Reason Vs. Intuition

Discussions on the nature of being, existence, reality and knowledge. What is? How do we know?

Postby Craven on October 6th, 2007, 1:34 pm 

what if your intuition is your reason?


Intuition would be the voice of the subconscious, logic would be the voice of the conscious, and Reason would be the guiding voice of both so both can work properly.
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Postby newyear on October 6th, 2007, 3:05 pm 

Craven wrote:
what if your intuition is your reason?


Intuition would be the voice of the subconscious, logic would be the voice of the conscious, and Reason would be the guiding voice of both so both can work properly.


Couldn't all these voices lead to multiple personality disorder? Isn't there just one vocal less voice that has multiple options.
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Postby Craven on October 7th, 2007, 4:22 am 

Couldn't all these voices lead to multiple personality disorder? Isn't there just one vocal less voice that has multiple options.


I am sure it 'could' lead to multiple personality disorder, but this is much the same as thinking of many possibilities, and dwelling on one in particular; specifically an option of ones fears, which leads to paranoia, or many other similar 'disorders'. Is a mental disorder not the minds inability to maintain a proper perception, or to consciously understand a perception for what it may actually be?

But the disorder would only be a disorder if it begins to actually take effect on the persons well-being. As an example, the person begins to actually speak or act as three different 'people' or 'personalities'. But thinking and saying or doing are very different things.

A persons conscious self has a distinct reaction to the outside world than does the subconscious self. This tempered with a persons 'reasoning' skills (The ability to bridge the two together in a workable manner) would allow a person to differentiate the two, so as to not confuse 'Intuitions' 'voice' with 'Logics' 'voice', and vise-versa.
Reasoning would also allow a person to use their intuition and logic in conjunction with the real world properly. Neither is necessarily wrong, but in coordination with reality, (physics, other peoples perceptions and actual thought at the time, etc) sometimes a conclusion may not necessarily be correct. Sometimes what 'seems' logical, may not actually be true, and what 'seems' intuitive, may not actually be so.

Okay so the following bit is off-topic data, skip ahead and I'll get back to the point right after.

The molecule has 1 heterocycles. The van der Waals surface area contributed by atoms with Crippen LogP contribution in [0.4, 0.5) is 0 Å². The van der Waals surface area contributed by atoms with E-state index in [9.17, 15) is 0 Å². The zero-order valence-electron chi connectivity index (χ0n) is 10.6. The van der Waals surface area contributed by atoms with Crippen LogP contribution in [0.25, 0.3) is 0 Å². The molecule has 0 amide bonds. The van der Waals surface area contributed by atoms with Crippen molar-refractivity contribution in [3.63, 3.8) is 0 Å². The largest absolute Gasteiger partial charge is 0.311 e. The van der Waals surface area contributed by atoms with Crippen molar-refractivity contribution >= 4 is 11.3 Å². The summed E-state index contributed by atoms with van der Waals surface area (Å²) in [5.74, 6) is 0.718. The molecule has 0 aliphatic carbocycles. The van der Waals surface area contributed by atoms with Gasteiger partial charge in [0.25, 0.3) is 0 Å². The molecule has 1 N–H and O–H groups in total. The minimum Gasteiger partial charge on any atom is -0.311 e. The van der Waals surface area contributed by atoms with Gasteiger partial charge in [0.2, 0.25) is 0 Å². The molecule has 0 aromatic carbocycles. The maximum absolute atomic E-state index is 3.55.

When I say 'voice' I am referring to that distinct reaction of each given aspect of oneself. Neither one may necessarily actually be a 'voice' in a persons head, but they are two separate types of reactions and perceptions; both the conscious self and the subconscious self read the outside world in their own manner. These two separate distinctions are often 'represented' as 'voices', and may in time 'seem' like voices, but only so the conscious self can actually put the reaction into words. The subconscious reactions are often very difficult to describe in its raw form. (A 'feeling', as an example).

A 'Thought' and a 'Feeling' could be distinguished as two separate 'voices'; a stern voice and a gentle voice as an example, based on how they seem to the person.
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Postby Craven on October 7th, 2007, 6:11 am 

And so what would life have been like at this halfway point?


Perhaps the stories of old? The fabled Atlantis? The hight of Egyptian creativity and power? Other such amazing and wondrous places in history? The pinnacle of Beauty and Form for its time? Art and Logic harmoniously combined to create the wonders of the ancient world?
And why would such a thing wane? Arrogance perhaps? Greed? The lust for power? The road of Excess, when humanities seemingly insatiable lust and and arrogance, that rivals that of a seemingly 'immortal' being or race, attain the upper hand?
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Postby goingtothedogs on October 8th, 2007, 11:22 am 

Craven wrote:
But what of those who deny intuitions usefulness? Do those very same people use Intuition in their daily lives, despite this claim?


Who did you have in mind here? I'm not sure I've ever encountered anyone who denies the value of intuition.

It has always seemed to me that intuition is simply the mind working away "on the back burner", without consciously thinking about things.
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Postby SmallMind on October 8th, 2007, 1:28 pm 

A lot of what is signified by the term 'subconscious' can be interpreted under the category of 'preference', which is reducible to a relative assessment of what one likes or dislikes, in isolation from the circumstances or outcomes likely to give rise to the experience so assessed. This is knowledge that cannot be put into language, which requires conscious effort, and so is referred to as subconscious. One can, as an exercise, go around through the landscape of one's mind turning over rocks to discover some like or dislike of which one was previously unaware. A philosopher can have the opinion that such an exercise might best be done prudently.
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Postby goingtothedogs on October 8th, 2007, 1:52 pm 

I don't read it like that.

The only consciousness of which I have direct experience, obviously, is my own. But I have no difficulty with the idea that my consciousness is not "all of me". Quite simply too much goes on of which I am not consciously aware.

For example, I have found on many occasions, so many in fact that I now use this as a deliberate technique, that if I have a knotty problem to solve, if I struggle with it on a conscious level; thinking about it, turning it over in my head, working through options etc, I may not solve it.